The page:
Hydrate and eat
Dehydration can create physical symptoms that feel similar to anxiety, says Best, and both birth and breastfeeding can cause dehydration. So, get out your best water bottle and keep it filled by your side.
Ask any visitors to bring nourishing meals and healthy snacks like nuts and dried fruit, so you have something good to munch on at all times.
“Everything feels harder when your brain doesn’t have the nutrition you need,” says Best.
Get breaks from the baby
A baby demands a high level of attention from you at all times. That is not only physically exhausting, but emotionally draining, too. You might not realise how much so until you step outside your house, blink your eyes in the bright sunshine, roll your shoulders back and feel a release of responsibility wash over you. I highly recommend it.
Ask your partner or a trusted family member or friend to watch the baby and get outside your house for a small walk or just to a sit on a bench in a park. If your recovery is keeping you inside, barricade yourself in the bathroom with a white noise machine app on your phone (so you won’t feel pulled to go back to a fussy baby who is, by the way, just fine with Aunt Irene). Add some nice lotion or a bath and give your body some love and your mind a break.
Focus on sleep
Don’t laugh. OK, go ahead and laugh; I’ll wait. New babies and sleep are not a natural pairing, I know. But the cold, hard truth is that there is almost nothing more important to your emotional wellbeing than sleep.
“Parents spend so much time educating themselves about everything they can do so that their children have the best possible experience, but you can’t be this amazing parent if you are exhausted,” says Janet Krone Kennedy, author of The Good Sleeper: The Essential Guide to Sleep for Your Baby (and You). “You don’t have the patience or the mood stability. You’re irritable. Everything feels like a challenge.”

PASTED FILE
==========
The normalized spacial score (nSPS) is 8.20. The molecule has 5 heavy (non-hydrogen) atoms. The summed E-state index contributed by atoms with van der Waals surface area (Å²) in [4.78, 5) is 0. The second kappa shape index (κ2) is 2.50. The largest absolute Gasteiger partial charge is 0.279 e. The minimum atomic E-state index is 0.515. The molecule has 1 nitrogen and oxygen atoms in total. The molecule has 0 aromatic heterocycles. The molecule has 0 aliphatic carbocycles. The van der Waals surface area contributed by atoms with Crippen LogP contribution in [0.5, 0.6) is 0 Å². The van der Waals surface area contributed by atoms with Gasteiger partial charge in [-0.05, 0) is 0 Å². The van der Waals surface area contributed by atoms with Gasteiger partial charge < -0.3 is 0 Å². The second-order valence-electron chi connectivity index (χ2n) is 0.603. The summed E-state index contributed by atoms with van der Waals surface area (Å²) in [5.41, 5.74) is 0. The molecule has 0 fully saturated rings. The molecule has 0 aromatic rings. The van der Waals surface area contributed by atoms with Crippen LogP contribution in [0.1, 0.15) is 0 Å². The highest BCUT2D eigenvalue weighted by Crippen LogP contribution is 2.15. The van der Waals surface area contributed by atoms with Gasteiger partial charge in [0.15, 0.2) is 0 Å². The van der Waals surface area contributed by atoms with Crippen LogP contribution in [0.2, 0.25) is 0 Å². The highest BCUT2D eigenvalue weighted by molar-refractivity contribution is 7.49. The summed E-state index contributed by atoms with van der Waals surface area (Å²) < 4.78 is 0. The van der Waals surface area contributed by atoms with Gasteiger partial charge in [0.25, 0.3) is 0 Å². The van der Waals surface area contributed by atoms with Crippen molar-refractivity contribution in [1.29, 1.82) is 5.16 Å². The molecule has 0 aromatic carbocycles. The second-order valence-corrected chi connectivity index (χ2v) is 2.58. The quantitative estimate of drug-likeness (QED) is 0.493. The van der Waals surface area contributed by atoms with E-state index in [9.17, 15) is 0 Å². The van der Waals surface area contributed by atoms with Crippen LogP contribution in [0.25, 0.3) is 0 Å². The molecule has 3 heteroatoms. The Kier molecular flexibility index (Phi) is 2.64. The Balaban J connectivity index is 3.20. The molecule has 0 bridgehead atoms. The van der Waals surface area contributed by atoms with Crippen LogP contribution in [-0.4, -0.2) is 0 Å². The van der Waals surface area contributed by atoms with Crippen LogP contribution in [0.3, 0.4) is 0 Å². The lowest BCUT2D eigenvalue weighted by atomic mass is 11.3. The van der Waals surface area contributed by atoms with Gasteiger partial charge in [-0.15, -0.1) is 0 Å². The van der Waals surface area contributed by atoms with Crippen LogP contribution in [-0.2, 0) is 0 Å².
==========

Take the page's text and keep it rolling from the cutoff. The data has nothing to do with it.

Know when it could be something more
The baby blues are very common, but perinatal mood and anxiety disorders (PMADs), such as postpartum depression and anxiety, also are not uncommon. In fact, as many as 20 per cent of women will experience one. It’s important to know what signs point to the possibility that some professional help is what you need to feel better. The key difference between the baby blues and PMADS is timing.
The baby blues start and stop sometime in the first two to three weeks after delivery. If your symptoms last longer than that, or begin later than that, that’s your first clue that you could be experiencing a PMAD. The other big difference is how they make you feel.
“Some of the emotions of baby blues can overlap with depression,” explains Kleiman, who is also the author of This Isn’t What I Expected: Overcoming Postpartum Depression. “For example, all new mothers cry, but if you cry all day, for many days, and are unable to function because you are crying too much, that’s different.”
Radigan developed postpartum depression after the birth of her second child and says that it felt “darker, heavier and more hopeless” than her experience with the baby blues. Her crying was constant and she says, “It felt like nothing I was doing was relieving it.” It did not go away on its own, but with therapy and medication, “it lifted.”
It’s also important to know that some of the most common symptoms of PMADs — persistent anxiety and rage, for instance — don’t resemble the placid pictures on the covers of hospital brochures about postpartum depression.
The bottom line for your mental health in this new phase of life, is this: There is no harm in getting checked out.
“Anytime you are worried about the way you are feeling or thinking,” says Kleiman, “it’s time to let someone you trust know how you feel.”